I have to admit, I can relate to this because I love to shop.  I’ve learned over the years that there’s an actual physiological thing that happens when most people buy things—either on the inter-webs or at stores.  

The same thing that happens when you take drugs, gamble or do something really risky happens to you when you buy something that you want.  Your brain releases dopamine and floods you with a euphoric feeling that lasts for just a little while. 

Usually until you either leave the store, or after you sign out of Amazon.  It doesn’t last long, but it lasts long enough to feel awesome enough for you to want to do it again.  

This is how normal people in our culture act.  Normal people spend too much money, have more car than they can afford, have a ton of credit card debt and are living paycheck to paycheck.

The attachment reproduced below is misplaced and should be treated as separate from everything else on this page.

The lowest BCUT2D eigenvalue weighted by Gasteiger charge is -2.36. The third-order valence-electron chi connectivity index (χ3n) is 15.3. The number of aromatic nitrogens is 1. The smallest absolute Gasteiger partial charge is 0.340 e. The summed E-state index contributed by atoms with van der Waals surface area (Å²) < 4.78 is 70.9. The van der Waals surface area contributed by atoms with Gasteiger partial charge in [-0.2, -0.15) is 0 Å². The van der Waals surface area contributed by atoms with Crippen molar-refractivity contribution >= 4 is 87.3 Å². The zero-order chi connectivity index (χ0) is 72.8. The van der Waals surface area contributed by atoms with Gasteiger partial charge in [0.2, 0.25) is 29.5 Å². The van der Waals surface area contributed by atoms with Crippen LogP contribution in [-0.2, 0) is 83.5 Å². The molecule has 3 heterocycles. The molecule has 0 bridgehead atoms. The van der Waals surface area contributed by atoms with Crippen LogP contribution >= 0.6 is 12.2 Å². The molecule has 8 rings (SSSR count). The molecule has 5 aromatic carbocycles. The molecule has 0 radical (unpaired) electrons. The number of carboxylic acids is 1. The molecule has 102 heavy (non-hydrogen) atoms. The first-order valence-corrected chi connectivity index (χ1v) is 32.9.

But Christians—we’re called be weird.  We’re called to see money differently.  We’re not supposed to be like everyone else. 

Let me go a bit deeper into this for a moment.  This is what normal looks like in our American society right now.  In 2018 the Center for Financial Services Innovation did a study that revealed the following:  

28% of families in America are considered financially healthy
44% say their expenses exceeded their income last year. 
42% say they have no retirement savings at all.  
17% of Americans are financially vulnerable 
29% of Americans have 6 months or more of emergency savings.

And yet… listen to this… consumer spending in 2018 was at an all time high.